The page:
15. The method of determining the diminished value of the exterior paint of a used automobile available for resale as set forth in
16. The method of determining the diminished value of the exterior paint of a used automobile available for resale as set forth in
17. The method of determining the diminished value of the exterior paint of a used automobile available for resale as set forth in
18. The method of determining the diminished value of the exterior paint of a used automobile available for resale as set forth in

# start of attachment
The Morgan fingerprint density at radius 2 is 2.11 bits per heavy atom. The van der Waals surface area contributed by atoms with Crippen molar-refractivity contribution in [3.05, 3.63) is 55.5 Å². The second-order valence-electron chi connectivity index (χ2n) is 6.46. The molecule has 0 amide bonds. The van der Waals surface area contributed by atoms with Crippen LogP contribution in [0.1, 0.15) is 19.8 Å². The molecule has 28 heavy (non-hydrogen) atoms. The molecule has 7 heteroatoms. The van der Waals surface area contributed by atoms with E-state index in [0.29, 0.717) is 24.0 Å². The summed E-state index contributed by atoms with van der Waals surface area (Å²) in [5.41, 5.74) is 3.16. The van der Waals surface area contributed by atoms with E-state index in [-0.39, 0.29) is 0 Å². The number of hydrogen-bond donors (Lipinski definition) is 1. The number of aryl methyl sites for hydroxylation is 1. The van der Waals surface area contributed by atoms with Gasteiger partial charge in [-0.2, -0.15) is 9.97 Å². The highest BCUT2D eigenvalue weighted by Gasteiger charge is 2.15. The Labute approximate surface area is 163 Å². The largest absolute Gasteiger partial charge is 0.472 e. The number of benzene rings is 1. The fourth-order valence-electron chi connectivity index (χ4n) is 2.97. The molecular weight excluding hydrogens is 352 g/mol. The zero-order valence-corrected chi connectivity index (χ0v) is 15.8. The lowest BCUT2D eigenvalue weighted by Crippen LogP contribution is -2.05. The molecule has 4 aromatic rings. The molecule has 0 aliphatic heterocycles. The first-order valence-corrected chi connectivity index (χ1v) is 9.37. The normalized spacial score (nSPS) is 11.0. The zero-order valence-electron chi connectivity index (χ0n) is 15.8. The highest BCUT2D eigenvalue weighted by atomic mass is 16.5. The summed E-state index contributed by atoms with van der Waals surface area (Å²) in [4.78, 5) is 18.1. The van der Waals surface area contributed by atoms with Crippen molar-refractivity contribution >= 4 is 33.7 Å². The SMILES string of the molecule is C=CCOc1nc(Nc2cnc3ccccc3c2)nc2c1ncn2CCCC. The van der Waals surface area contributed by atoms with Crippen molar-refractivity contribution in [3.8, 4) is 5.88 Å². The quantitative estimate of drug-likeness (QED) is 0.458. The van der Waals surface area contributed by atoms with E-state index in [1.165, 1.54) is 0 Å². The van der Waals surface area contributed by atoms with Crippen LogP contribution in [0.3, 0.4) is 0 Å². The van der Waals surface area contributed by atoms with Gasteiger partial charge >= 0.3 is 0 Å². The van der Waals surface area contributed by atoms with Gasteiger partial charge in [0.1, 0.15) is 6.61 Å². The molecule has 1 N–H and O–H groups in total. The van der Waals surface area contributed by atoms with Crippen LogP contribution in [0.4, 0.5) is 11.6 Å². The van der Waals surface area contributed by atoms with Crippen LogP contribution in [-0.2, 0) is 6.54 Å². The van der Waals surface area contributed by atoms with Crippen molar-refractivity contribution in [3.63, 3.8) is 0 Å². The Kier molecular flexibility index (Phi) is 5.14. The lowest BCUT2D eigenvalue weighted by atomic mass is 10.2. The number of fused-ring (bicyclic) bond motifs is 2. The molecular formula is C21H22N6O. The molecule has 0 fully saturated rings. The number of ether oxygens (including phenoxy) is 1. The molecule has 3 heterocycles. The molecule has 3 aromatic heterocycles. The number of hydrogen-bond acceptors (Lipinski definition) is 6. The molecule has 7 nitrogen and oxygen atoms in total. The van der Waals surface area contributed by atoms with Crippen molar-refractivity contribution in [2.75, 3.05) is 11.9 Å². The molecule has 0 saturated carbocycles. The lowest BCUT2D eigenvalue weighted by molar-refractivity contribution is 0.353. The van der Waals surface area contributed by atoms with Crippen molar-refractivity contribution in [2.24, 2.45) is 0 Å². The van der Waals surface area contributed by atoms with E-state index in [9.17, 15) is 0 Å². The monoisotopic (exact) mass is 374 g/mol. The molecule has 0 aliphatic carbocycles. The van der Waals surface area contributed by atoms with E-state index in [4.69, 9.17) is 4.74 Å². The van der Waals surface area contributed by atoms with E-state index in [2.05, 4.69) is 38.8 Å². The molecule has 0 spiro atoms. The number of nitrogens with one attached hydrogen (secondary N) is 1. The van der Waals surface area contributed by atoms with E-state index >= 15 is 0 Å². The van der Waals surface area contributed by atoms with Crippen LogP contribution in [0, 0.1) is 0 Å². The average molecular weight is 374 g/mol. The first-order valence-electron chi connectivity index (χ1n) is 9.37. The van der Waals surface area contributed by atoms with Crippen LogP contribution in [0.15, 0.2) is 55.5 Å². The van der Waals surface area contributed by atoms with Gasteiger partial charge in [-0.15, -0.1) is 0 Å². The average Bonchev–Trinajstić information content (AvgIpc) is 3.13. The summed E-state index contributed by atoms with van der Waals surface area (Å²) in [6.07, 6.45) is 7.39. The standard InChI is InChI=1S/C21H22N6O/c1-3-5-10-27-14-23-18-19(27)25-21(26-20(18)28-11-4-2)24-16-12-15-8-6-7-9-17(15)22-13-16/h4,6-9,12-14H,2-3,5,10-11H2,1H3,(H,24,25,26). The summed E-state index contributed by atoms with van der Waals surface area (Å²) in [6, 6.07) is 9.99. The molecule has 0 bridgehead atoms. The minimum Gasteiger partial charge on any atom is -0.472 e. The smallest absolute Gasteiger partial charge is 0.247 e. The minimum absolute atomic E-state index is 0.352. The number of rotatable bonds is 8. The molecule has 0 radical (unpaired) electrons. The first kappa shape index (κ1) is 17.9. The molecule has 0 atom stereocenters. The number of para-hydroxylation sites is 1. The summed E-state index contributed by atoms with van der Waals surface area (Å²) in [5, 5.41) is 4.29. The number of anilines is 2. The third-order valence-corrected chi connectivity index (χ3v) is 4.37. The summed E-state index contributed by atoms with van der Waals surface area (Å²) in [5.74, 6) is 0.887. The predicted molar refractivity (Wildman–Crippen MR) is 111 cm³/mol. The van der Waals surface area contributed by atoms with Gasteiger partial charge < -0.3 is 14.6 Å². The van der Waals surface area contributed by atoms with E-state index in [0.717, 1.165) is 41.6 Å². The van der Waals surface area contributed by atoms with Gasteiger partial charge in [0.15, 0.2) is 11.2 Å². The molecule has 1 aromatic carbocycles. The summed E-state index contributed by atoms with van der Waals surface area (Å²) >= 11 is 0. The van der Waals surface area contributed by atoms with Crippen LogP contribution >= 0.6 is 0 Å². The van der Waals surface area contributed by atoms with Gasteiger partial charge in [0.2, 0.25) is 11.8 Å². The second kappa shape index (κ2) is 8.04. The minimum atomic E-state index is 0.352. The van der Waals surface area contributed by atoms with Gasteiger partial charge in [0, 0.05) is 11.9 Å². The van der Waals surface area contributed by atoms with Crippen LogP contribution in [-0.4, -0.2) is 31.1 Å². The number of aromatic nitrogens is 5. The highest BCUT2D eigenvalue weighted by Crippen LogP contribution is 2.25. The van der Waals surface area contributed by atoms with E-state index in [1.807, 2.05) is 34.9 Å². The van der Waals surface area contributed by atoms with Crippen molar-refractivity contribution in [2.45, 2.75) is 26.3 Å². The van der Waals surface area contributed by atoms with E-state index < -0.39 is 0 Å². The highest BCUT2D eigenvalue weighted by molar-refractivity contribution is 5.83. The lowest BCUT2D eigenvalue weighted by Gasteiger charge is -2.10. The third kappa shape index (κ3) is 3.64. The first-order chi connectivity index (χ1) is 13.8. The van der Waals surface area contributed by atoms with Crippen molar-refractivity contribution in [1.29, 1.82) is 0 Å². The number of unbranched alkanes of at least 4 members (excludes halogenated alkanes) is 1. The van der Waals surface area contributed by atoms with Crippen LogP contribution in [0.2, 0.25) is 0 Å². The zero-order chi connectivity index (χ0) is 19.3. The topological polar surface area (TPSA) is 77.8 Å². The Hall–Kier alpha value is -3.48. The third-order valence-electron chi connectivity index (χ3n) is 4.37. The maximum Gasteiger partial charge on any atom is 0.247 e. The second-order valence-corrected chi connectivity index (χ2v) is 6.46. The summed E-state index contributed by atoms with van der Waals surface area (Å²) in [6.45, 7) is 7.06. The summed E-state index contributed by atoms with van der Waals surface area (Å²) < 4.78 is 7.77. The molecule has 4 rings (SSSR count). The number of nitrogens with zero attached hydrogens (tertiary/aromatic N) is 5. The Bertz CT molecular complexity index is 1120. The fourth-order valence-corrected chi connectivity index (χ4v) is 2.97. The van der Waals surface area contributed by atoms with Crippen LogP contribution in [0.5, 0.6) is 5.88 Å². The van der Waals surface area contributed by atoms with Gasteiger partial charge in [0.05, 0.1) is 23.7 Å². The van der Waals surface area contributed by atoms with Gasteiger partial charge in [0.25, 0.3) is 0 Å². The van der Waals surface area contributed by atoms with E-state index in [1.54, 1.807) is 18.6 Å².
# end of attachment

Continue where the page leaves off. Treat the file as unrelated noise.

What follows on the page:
Description A typical automobile body is comprises of a metal substrate with three layers of paint coatings over a single layer of a corrosion control coating. In the case of plastic substrates, the corrosion control coating may be absent. Automobile manufacturers, for reasons of quality control and cost, continually monitor the thickness of these coatings. Typically, the coatings are a corrosion control coat, a base coat, a color coat, and a clear coat. The thickness of each layer is critical to maintain budgets as well as to provide the specified corrosion, appearance, and bonding characteristics. As the process for the application of each coating varies from moment to moment, each vehicle has a unique coating “fingerprint”. The “fingerprint” is comprised of chemical, appearance, and thickness characteristics of that vehicle. For example, if a vehicle comes off the line and there is a drip or sag in the coating, that vehicle may be either run through the line a second time or set aside in a re-work station for remedial action. Over the service life of a vehicle, there are many factors that can influence not only the condition of paint coatings but also the appearance and corrosion resistance of these coatings. These factors range in severity from minor scratches in the clear coat (caused by car wash brushes) to major bodywork that requires body filler and after market paint. The only way to reliably verify over paint and bodywork is with the use of a coating thickness gauge which allows the user to check the suspect panel of the automobile against the unique paint thickness “fingerprint” of the other body panels to determine if the suspect panel(s) deviates from the average thickness of the other body panels. Body shops and OEM body shop specifications require that the paintwork should try to match the substrate shape and smoothness. The only requirement for paintwork is that the reworked panel(s) is a color match to the unaffected panels. When a vehicle comes off lease, is repossessed, or is being sold by its current owner, a value must be established before resale. The leading sources to obtain a value are the US price guides such as NADA Price Guides, Kelly Blue Book and the Manheim Market Report. These guides take into account virtually every factor that can effect value (including tire wear, engine condition, frame damage, mileage, color, and condition). All of these factors are evaluated and discounted off of the “optimum value” to determine the “diminished value” of a given vehicle. In the case of paintwork, a visual evaluation is the only factor considered as to weather or not paintwork or previous paint work (PPW) is present. There is currently no linear scale available in which the severity of paintwork can be numerically evaluated and subsequently be compared against similar vehicles to determine the true diminished value due to paintwork severity. As a result, a vehicle with a cosmetically over painted door panel will have the same diminished value for paintwork as a vehicle riddled with Bondo and over paint due to repair after a severe crash. Currently, the automotive remarketing industry has formulae in place to determine “diminished value” of a vehicle for every non-conformance with the exception of paintwork. (Web, Thomas. Chief Economist, Manheim Auctions. National Automotive Remarketing Conference. Dearborn, Mich. November 2005). The used vehicle market in the United States of America is valued at over $375 billion dollars at the retail level. Total new and used vehicle sales reached a record 59.8 million units in 2001, reflecting a strong and highly efficient remarketing system to which the present invention is directed. The average price of a used car has risen from $6,140 in 1991 to $8,830 in 2001. In 2001 franchise and independent dealers acquired 21.8 million used car units in trade from customers who opted to acquire newer models. The total number of used vehicle units sold has grown steadily to over 40 million units in 2001 from 37 million units the previous year. It is expected that the number of used vehicles sold will increase approximately 600,000 units per year, with increase in total wholesale transactions. The international vehicle remarketing is in excess of 120 million units per year. The major players of the remarketing system worldwide include vehicle manufacturers, franchise and independent automobile dealers, wholesalers, fleet operators, rental car companies, leasing organizations, banks and financial institutions and auto reconditioning, appraising and titling organizations. This invention relates to a linear and repeatable method of providing a numerical reference in which the extent and severity of paintwork on a used vehicle or other painted surface may be graded and compared against similar vehicles or painted objects to determine the impact the paintwork has on value. Data collection points are determined for each body panel of a vehicle and paint thickness readings are taken at each data point using a paint or coating thickness gauge. Each point will indicate the paint thickness at that point. Inspectors will either store the thickness readings on a coating thickness gauge, store them manually, or have the readings input via Bluetooth® technology into a data collection device. The number of thickness readings taken and data points collected would vary according to the “optimum value” of the vehicle or the owner's specifications. At the conclusion of the inspection, an inspector will evaluate the individual readings as well as note the Coefficient of Variation (COV) of those readings. The COV provides an indication as to the overall paint thickness variation of all data points collected. Therefore, a vehicle with numerous areas of Bondo and over paint will have high variation and, subsequently, a high COV. Vehicles with uniform paint thickness will have little variation and, subsequently will have a low COV. Price guides will be able to collect COV paint readings for every vehicle inspected and use the COV to more accurately determine the diminished value of the vehicle due to paint and bodywork (or lack thereof) for every vehicle inspected. When enough data is collected, price guides and buyers will have a reliable standard upon which they can purchase a vehicle with confidence either in person or on the Internet. In the case of vehicles being offered for sale via the Internet, paint data points can be overlaid onto a vehicle template and the user can not only accurately determine the severity of the repair but also the specific areas of the vehicle that have been repaired. As mentioned previously, the automobile remarketing industries has formulae in place to determine “diminished value” of a vehicle for every non-conformance with the exception of paintwork. The present invention is directed to solving this “missing link” by creating new formulas which supplement the existing information required for a person or company to confidentially bid online regardless of where the vehicle is located. A bidder on line will click on the auction site, click on the appropriate windows showing the inside and outside views of the automobile to observe as well as to read the pertinent information on the condition of the vehicle. The Coefficient of Variation (COV) of the paint work of the used automobile will appear and can be factored and evaluated in determining the bid price for the vehicle. Referring now to It will be appreciated that the number of thickness readings taken and data points collected will vary according to the “optimum value” of the vehicle or owner's specifications. In the illustrations of In